Kernan’s second chapter uses literary, historical, and textual analysis to compare three poems and trace the development of Hughes’s ideology. Kernan juxtaposes Hughes’s poem “Brass Spittoons,” originally published in 1926, with Fernández de Castro’s translation “Escupideras de metal” (“Metal Spittoons”). Kernan then layers in a comparison of Hughes’s “Florida Road Workers”—a poem published in 1930 during Hughes’s radical period. Kernan shows the effect of Fernández de Castro’s translation on Hughes’s own translation practices. Once Hughes read Fernández de Castro’s translation, Hughes began allowing political and historical contexts to inform his translation work. 

The third chapter analyzes three poems: “Mujer Negra” by Nicolás Guillen, Hughes’s translation:

“Black Women,” and “The Negro Mother” written by Hughes. Here Kernan compares Hughes the translator with Hughes the poet. Kernan expands his methodology by arguing that Hughes’s different roles functioned as distinct personas. His analysis shows Hughes’s continued evolution as a translator by demonstrating his increasing desire “to create a Black communist poetic chorus of his own making.” 

Kernan’s subsequent four chapters focus on the images of Hughes circulated through Cuba, the Soviet Union, and the Francophone world. Chapter Four centralizes Hughes’s relationship with the Cuban poet Regino Pedroso. Kernan argues that Hughes used his translations of Pedroso’s literary work to create a conversation between himself, Pedroso, and Pedroso’s persona that Hughes created through translation. Chapter Five compares the images of Hughes circulated through print culture in the Soviet Union and the Francophone world. He uses publications, including Internationalist Literature, as evidence from which to claim that Hughes’s reception in Soviet print culture sought to appropriate his anti-imperialist identity in the French-speaking world. Chapter Six builds on the previous chapter to show how Hughes employed his translations of French poet Louis Aragon and Soviet poet Vladimir Mayakovsky to respond to the images that circulated of Hughes in the Soviet Union and the Francophone world. Kernan’s seventh and final chapter argues that Hughes’s pan-African ideology informed his translation practices. The technique on which Hughes relied for his translations “plac[ed] paramount importance on authority of voice—on the ability to speak for one’s own community, for someone else’s community, or, via translation, for another text.” Hughes used the belief in foregrounding this voice as the basis for the ethics of his translation work—an ethics which simultaneously informed his pan-African ideology.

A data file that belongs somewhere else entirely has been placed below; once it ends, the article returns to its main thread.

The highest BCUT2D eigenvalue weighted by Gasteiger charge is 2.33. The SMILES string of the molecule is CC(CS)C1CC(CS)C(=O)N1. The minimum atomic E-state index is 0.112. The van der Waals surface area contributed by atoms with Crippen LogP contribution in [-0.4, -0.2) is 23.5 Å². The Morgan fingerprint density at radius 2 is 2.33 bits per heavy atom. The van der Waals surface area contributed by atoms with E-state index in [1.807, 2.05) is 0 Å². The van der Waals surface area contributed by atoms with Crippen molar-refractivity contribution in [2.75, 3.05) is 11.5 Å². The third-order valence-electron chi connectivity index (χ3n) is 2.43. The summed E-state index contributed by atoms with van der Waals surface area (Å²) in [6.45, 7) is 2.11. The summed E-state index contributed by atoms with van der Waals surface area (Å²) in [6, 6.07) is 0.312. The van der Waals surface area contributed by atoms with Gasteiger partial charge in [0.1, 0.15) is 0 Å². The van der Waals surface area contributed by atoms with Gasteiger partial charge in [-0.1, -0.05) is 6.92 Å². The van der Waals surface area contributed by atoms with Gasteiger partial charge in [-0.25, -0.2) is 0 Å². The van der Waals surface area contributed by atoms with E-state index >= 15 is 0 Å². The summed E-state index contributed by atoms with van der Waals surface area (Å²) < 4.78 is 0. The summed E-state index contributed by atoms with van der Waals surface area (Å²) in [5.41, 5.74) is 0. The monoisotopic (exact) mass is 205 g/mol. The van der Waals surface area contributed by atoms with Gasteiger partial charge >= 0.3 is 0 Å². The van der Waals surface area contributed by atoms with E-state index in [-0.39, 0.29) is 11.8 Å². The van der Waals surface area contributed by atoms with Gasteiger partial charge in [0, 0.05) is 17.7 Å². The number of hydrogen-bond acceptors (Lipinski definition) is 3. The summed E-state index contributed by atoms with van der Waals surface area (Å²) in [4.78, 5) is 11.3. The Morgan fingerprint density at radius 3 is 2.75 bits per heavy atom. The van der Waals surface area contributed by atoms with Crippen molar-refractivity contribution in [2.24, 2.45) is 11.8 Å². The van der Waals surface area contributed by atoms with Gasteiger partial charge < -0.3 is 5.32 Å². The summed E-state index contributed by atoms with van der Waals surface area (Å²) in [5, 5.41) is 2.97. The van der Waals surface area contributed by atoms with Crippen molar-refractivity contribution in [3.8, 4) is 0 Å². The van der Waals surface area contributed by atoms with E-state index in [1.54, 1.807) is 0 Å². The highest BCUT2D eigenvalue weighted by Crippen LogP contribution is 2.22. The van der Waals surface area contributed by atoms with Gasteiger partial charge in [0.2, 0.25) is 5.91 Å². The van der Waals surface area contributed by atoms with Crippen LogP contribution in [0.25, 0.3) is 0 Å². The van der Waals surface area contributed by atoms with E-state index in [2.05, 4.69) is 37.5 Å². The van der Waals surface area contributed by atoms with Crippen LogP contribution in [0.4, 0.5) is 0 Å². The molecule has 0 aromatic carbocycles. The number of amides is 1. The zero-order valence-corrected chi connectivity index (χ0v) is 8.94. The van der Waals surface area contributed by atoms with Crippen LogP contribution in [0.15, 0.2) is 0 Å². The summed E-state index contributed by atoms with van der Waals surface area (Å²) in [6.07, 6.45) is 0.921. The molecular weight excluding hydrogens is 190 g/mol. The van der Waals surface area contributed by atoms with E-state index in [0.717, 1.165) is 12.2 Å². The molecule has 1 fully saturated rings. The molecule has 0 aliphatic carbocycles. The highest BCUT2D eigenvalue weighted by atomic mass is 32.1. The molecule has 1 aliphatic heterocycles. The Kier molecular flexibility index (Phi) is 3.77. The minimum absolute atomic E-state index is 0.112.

For Kernan, Hughes’s translations offer a means through which to examine Black internationalism and the different ways that particular racial contexts and experiences inform global race capitalism. Simultaneously, his work illuminates Hughes’s evolving radical and poetic practices. New World Maker presents an alternative and innovative lens through which to explore the complexities and interconnectedness of the African Diaspora. Not only does Kernan provide insight into Hughes’s oft-ignored and largely unpublished translation work, but he also forces scholars to image translation as another building block of Black internationalist thought. By studying translation, Kernan demonstrates how race and notions of Blackness change across geographic borders as well as social, political, and linguistic settings while illuminating the necessity of working across languages to understand the mutability of racial discussions.